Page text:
Minnesota Bison Conservation Herd

The Minnesota Zoo and the Minnesota Department of Natural Resources have been working together since 2012 to preserve the American plains bison in Minnesota.

Bison are living at the Minnesota Zoo, and some that have tested free of cattle genes have been introduced to two Minnesota State Parks. There are currently about 90 living at Blue Mounds State Park, and 11 bison were released at Minneopa State Park last fall.

The zoo and DNR hope to increase the Minnesota Bison Conservation Herd to 500 animals.

Next Up

holy angels high school j nelson

Update: Holy Angels evacuated over bomb threat, school says

Someone left a voicemail early Tuesday suggesting there was an explosive device.

radio station, microphone

Convicted stalker charged with harassment of another DJ at The Current

He pleaded guilty to similar charges involving the DJ's colleague back in 2015.

Mall of America exterior Tyler Vigen Wikimedia COmmons

10 new shops, food stops at Mall of America

Donuts, K-fashion, model cars — the new tenants cover a lot of bases.

Gophers basketball

Gophers fall below roster minimum, postpone Penn State game

It is "due to internal COVID-19 protocols within the Golden Gopher program."

Raheem Morris

Report: Vikings request interview with Rams' Raheem Morris

Morris was once the youngest head coach in the NFL at 33 years old.

train crossing S Boardman Ave, New York Mills, Minnesota - August 2013 crop GSV

Sheriff: Drunk driver crashed trying to 'beat the train'

The BNSF train slammed into the side of the driver's car.

ambulance

Man run over after parking dispute leads to road rage crash

The two groups fought about parking prior to the crash.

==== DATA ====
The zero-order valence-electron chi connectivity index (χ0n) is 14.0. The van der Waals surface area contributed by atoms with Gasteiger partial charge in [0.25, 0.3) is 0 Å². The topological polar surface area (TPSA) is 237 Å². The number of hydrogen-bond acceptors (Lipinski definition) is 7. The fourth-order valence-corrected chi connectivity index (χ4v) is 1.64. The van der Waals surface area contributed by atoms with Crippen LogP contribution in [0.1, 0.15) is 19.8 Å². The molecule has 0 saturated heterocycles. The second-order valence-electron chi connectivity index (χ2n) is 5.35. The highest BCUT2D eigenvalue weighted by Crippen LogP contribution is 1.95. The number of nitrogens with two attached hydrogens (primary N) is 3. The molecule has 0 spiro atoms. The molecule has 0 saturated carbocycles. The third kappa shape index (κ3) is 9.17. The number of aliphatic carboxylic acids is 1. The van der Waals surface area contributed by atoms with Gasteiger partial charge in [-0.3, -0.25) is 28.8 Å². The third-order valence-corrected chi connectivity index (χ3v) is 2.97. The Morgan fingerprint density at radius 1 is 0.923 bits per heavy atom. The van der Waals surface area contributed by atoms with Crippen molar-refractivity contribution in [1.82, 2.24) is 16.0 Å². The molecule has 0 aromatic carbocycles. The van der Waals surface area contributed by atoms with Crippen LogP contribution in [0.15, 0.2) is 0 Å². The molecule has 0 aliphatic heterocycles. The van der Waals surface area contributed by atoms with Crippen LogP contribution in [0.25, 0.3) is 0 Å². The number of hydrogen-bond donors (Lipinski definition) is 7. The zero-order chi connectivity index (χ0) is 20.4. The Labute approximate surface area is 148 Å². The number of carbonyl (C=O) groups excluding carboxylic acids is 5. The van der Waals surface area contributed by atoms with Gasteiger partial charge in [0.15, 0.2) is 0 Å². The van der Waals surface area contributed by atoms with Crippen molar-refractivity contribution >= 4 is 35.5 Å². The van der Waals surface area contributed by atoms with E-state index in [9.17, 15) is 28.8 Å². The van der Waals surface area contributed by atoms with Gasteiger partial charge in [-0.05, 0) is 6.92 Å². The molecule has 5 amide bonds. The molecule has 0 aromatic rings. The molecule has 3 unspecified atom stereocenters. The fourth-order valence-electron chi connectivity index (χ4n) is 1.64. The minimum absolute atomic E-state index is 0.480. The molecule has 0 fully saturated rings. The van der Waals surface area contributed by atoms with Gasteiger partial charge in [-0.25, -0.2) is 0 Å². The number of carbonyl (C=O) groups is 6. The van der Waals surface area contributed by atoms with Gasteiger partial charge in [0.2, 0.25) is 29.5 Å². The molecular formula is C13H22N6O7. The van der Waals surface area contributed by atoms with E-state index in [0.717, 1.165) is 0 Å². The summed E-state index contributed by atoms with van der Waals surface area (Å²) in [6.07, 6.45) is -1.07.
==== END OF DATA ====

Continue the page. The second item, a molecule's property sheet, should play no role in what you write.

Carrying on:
hwy 41 engler boulevard crash crop

Deadly crash shuts down small stretch of Chaska highway for hours

A driver crossed over the center median and hit another vehicle.

covid test 6

You can now order 4 free at-home COVID tests from the government

Tests will ship for free within 7-12 days, according to the White House.

covid-19

Minnesota's COVID-19 update for Tuesday, January 18

Minnesota has reached 11,000 COVID-19 deaths.

1114_LA-116

Vikings must continue building out receiving corps in 2022

Justin Jefferson headlines a young, promising group, but more depth is still needed

Related

11 'rare' bison released into state park in effort to build up the animal's numbers

A wild bison hasn't been observed in Minnesota since 1880, when one was spotted in Norman Count

DNR and Minnesota Zoo team up to manage bison herd

The Minnesota Zoo and the Department of Natural Resources will cooperatively manage a herd of bison at state parks and a zoo exhibit. The herd will be genetically pure, unlike most modern-day bison which have domestic cattle in their family tree.

Go check out the 'genetically rare' bison right here in Minnesota

It's National Bison Day on Nov. 4, and 2 state parks have some special herds.

Have an extra dog house? This MN police chief could use it

The police chief is housing dogs found after hours.